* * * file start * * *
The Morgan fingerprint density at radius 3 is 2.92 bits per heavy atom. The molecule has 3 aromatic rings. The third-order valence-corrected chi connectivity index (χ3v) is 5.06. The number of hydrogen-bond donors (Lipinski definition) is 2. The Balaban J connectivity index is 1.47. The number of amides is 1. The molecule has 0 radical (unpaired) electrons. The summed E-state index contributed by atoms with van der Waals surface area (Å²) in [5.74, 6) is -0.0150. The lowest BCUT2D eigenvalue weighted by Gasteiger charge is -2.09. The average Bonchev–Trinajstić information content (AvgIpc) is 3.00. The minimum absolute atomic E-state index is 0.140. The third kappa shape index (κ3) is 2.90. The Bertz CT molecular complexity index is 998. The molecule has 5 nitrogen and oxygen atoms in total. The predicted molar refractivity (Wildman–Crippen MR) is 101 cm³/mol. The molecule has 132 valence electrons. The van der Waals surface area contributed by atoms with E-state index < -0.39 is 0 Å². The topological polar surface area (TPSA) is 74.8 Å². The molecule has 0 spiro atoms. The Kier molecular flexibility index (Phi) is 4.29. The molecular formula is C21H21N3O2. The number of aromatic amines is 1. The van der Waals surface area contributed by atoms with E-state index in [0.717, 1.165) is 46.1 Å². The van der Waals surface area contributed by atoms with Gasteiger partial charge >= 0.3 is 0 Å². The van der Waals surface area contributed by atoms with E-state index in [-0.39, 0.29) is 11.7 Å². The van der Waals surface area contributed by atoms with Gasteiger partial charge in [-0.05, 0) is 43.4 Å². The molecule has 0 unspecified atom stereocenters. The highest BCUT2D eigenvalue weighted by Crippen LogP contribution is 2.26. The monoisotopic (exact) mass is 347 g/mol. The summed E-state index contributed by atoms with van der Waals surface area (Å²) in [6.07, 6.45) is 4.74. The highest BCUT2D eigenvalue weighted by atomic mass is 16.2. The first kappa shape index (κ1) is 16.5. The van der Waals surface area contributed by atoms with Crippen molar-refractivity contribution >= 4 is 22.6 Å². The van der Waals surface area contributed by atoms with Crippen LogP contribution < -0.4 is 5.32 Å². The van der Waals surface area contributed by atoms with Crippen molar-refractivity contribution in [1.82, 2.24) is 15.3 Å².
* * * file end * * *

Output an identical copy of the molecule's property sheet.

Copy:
The Morgan fingerprint density at radius 3 is 2.92 bits per heavy atom. The molecule has 3 aromatic rings. The third-order valence-corrected chi connectivity index (χ3v) is 5.06. The number of hydrogen-bond donors (Lipinski definition) is 2. The Balaban J connectivity index is 1.47. The number of amides is 1. The molecule has 0 radical (unpaired) electrons. The summed E-state index contributed by atoms with van der Waals surface area (Å²) in [5.74, 6) is -0.0150. The lowest BCUT2D eigenvalue weighted by Gasteiger charge is -2.09. The average Bonchev–Trinajstić information content (AvgIpc) is 3.00. The minimum absolute atomic E-state index is 0.140. The third kappa shape index (κ3) is 2.90. The Bertz CT molecular complexity index is 998. The molecule has 5 nitrogen and oxygen atoms in total. The predicted molar refractivity (Wildman–Crippen MR) is 101 cm³/mol. The molecule has 132 valence electrons. The van der Waals surface area contributed by atoms with E-state index < -0.39 is 0 Å². The topological polar surface area (TPSA) is 74.8 Å². The molecule has 0 spiro atoms. The Kier molecular flexibility index (Phi) is 4.29. The molecular formula is C21H21N3O2. The number of aromatic amines is 1. The van der Waals surface area contributed by atoms with E-state index in [0.717, 1.165) is 46.1 Å². The van der Waals surface area contributed by atoms with Gasteiger partial charge >= 0.3 is 0 Å². The van der Waals surface area contributed by atoms with E-state index in [-0.39, 0.29) is 11.7 Å². The van der Waals surface area contributed by atoms with Gasteiger partial charge in [-0.05, 0) is 43.4 Å². The molecule has 0 unspecified atom stereocenters. The highest BCUT2D eigenvalue weighted by Crippen LogP contribution is 2.26. The monoisotopic (exact) mass is 347 g/mol. The summed E-state index contributed by atoms with van der Waals surface area (Å²) in [6.07, 6.45) is 4.74. The highest BCUT2D eigenvalue weighted by atomic mass is 16.2. The first kappa shape index (κ1) is 16.5. The van der Waals surface area contributed by atoms with Crippen molar-refractivity contribution >= 4 is 22.6 Å². The van der Waals surface area contributed by atoms with Crippen LogP contribution < -0.4 is 5.32 Å². The van der Waals surface area contributed by atoms with Crippen molar-refractivity contribution in [1.82, 2.24) is 15.3 Å².